Education: (title of degree, area of study, institution and year obtained) PhD, Economics, Princeton University, 2012

List of courses you currently teach: Corporate Finance Theory (PhD), Valuation (MBA), Big Data in Finance (BBA)

Twitter handle: @martincschmalz


“I knew I wanted to be a business school professor when…” I got a taste of the excitement that comes with the discovery of unchartered intellectual territory.

What are you currently researching and what is the most significant discovery you’ve made from it?

Together with various coauthors, I spent most of the past few years piecing together the ownership structure of various firms and industries, and documenting the effects of these patterns on firms’ product market strategies.

What stands out is that in many developed economies, many competing firms are nowadays commonly owned by the same small set of institutional investors. Common ownership reduces incentives to compete, which can mean: higher consumer prices and lower economic output. Common ownership structures thus challenge a basic building block of any market-based economic system – and one that is necessary for the system to work well.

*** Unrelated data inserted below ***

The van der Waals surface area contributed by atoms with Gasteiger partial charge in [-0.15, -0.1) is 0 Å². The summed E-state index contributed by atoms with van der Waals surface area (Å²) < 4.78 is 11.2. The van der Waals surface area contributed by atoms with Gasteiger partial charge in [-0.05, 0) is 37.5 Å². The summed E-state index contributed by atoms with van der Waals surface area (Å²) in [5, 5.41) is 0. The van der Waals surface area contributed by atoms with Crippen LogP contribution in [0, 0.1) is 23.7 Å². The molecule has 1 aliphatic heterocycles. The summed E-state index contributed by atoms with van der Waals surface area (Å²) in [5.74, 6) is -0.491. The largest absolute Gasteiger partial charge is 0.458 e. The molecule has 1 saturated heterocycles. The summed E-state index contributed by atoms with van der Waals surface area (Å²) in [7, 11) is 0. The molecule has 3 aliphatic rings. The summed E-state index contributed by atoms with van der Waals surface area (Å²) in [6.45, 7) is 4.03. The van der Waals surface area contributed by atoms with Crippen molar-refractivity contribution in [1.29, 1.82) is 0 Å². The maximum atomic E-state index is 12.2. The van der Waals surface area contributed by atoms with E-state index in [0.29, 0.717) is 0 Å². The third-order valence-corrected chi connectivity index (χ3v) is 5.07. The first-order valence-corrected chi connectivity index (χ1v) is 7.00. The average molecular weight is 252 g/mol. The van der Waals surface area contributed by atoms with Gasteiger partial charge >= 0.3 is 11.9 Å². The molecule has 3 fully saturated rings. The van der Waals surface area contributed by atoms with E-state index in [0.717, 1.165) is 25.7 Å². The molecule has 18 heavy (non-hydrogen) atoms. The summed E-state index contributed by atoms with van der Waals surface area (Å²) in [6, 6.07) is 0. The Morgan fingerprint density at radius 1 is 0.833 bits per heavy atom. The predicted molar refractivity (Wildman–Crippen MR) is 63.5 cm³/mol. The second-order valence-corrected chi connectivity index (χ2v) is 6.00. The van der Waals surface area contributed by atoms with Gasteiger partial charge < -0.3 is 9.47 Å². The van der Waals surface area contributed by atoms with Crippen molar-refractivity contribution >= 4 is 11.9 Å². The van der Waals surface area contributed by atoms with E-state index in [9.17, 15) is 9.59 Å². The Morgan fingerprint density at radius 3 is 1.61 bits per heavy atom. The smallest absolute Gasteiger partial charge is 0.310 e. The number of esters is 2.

An example of a common owner is Softbank, which owns stakes in both Uber and its various competitors worldwide (Didi, Grab, Ola …). The acquisition of these “common ownership” stakes was in part motivated by Softbanks’ ability to affect the strategy of not only one firm, but also its competitors. Indeed, what happened is that Uber sold its operations in China to competitor Didi in exchange for a stake in Didi; a similar transaction just happened in South-East Asia with Grab. These deals are designed to reduce portfolio firms’ incentives to engage in price wars – in other words, they reduce competition. That’s great for shareholders, but probably not for consumers, and can adversely affect economic welfare. (Common ownership may also have welfare-enhancing effects, but those have yet to be shown.)